Refusing to Play the Game (The Stanley Parable Log #3)

The Stanley Parable takes choice in video games and simplifies it down to a simple “yes/no” (or more accurately, “left/right”) option. Commenting on various tropes relating to pathways and branching stories in gaming, it ostensibly boils all possible freedom within the game space down to two options. However, The Stanley Parable also subtly encourages the player to reject this dichotomy and explore their own agency within it. Despite the narrator’s directions and the apparent lack of options, the game actually has multitudinous endings. In fact, most actions the player can take to reject the structure imposed by the narrator have their own endings attached to them.

I recently took this concept to the extreme by refusing to even begin the game.

Instead of walking out of Stanley’s office, I closed the door. This resulted in brief narration followed by a black screen and cut back to the beginning of the game.  

So even by refusing to approach the game’s central mechanic, the player in a way makes a choice and receives an ending. Since no ending is in any objective sense better than the other, and they can be reached by various levels of compliance with the Narrator, none of them provide any resolution in and of themselves. Any that do are then undercut by the constant restarting of the game from the beginning. But even this lack of closure seems an intentional comment by the game, as pointed out by Antranig Arek Sarian in his piece, “Paradox and Pedagogy in The Stanley Parable.” He writes:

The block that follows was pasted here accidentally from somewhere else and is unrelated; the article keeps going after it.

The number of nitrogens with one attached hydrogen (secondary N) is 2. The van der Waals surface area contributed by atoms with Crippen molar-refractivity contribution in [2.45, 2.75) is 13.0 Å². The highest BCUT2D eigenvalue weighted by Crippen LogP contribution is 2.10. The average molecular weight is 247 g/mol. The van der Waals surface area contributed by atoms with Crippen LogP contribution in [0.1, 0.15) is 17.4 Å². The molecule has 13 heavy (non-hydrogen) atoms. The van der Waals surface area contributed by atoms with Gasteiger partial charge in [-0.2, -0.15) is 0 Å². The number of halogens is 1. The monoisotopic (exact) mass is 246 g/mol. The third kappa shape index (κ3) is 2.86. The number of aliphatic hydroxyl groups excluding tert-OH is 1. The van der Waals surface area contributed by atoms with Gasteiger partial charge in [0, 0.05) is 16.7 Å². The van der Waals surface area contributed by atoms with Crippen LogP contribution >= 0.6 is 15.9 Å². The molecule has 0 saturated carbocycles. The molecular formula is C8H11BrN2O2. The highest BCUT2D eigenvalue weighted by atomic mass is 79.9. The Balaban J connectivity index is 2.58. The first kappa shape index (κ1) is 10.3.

“Ambiguities engender the sensation of an implied solution but fail to provide one. This encourages the interactor to continually test themselves via the game’s many branches. The Stanley Paradox hovers as a specter above the player, continually forcing them to ask “what should I do?” The game offers no definitive answer to this question, yet in the player’s constant attempts to answer it, they become aware of how they are subjectified by didactic choices.”

By refusing to reward or punish any choice more than the other, The Stanley Parable reveals how arbitrarily such systems behave in other games. When video games force you into a choice, and reward a certain option, they make a value claim using the player as a piece in their argument. In this way, freedom in gaming is often illusory on a very deep level.

 

Works Cited

Sarian, Antranig Arek. “Paradox and Pedagogy in The Stanley Parable.” Games and Culture. 22 March 2018. Web.

Source: Refusing to Play the Game (The Stanley Parable Log #3)